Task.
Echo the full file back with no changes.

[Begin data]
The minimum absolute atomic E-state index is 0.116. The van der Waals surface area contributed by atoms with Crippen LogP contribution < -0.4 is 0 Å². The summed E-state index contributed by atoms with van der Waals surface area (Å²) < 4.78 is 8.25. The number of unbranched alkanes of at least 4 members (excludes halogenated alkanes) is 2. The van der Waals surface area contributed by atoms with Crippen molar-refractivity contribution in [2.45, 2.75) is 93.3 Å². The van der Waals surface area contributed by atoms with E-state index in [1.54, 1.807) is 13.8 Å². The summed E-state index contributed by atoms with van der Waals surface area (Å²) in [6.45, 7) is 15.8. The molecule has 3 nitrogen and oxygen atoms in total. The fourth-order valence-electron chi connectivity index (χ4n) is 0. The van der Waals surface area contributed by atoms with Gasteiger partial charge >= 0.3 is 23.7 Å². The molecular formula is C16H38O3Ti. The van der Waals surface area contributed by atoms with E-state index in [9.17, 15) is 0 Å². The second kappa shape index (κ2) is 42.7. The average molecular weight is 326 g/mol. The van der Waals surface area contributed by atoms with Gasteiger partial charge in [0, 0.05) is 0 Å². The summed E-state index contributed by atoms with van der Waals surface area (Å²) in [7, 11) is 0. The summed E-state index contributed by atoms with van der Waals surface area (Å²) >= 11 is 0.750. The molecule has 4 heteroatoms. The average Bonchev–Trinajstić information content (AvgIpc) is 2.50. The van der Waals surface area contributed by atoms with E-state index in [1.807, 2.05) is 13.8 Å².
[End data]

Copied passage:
The minimum absolute atomic E-state index is 0.116. The van der Waals surface area contributed by atoms with Crippen LogP contribution < -0.4 is 0 Å². The summed E-state index contributed by atoms with van der Waals surface area (Å²) < 4.78 is 8.25. The number of unbranched alkanes of at least 4 members (excludes halogenated alkanes) is 2. The van der Waals surface area contributed by atoms with Crippen molar-refractivity contribution in [2.45, 2.75) is 93.3 Å². The van der Waals surface area contributed by atoms with E-state index in [1.54, 1.807) is 13.8 Å². The summed E-state index contributed by atoms with van der Waals surface area (Å²) in [6.45, 7) is 15.8. The molecule has 3 nitrogen and oxygen atoms in total. The fourth-order valence-electron chi connectivity index (χ4n) is 0. The van der Waals surface area contributed by atoms with Gasteiger partial charge >= 0.3 is 23.7 Å². The molecular formula is C16H38O3Ti. The van der Waals surface area contributed by atoms with E-state index in [9.17, 15) is 0 Å². The second kappa shape index (κ2) is 42.7. The average molecular weight is 326 g/mol. The van der Waals surface area contributed by atoms with Gasteiger partial charge in [0, 0.05) is 0 Å². The summed E-state index contributed by atoms with van der Waals surface area (Å²) in [7, 11) is 0. The summed E-state index contributed by atoms with van der Waals surface area (Å²) >= 11 is 0.750. The molecule has 4 heteroatoms. The average Bonchev–Trinajstić information content (AvgIpc) is 2.50. The van der Waals surface area contributed by atoms with E-state index in [1.807, 2.05) is 13.8 Å².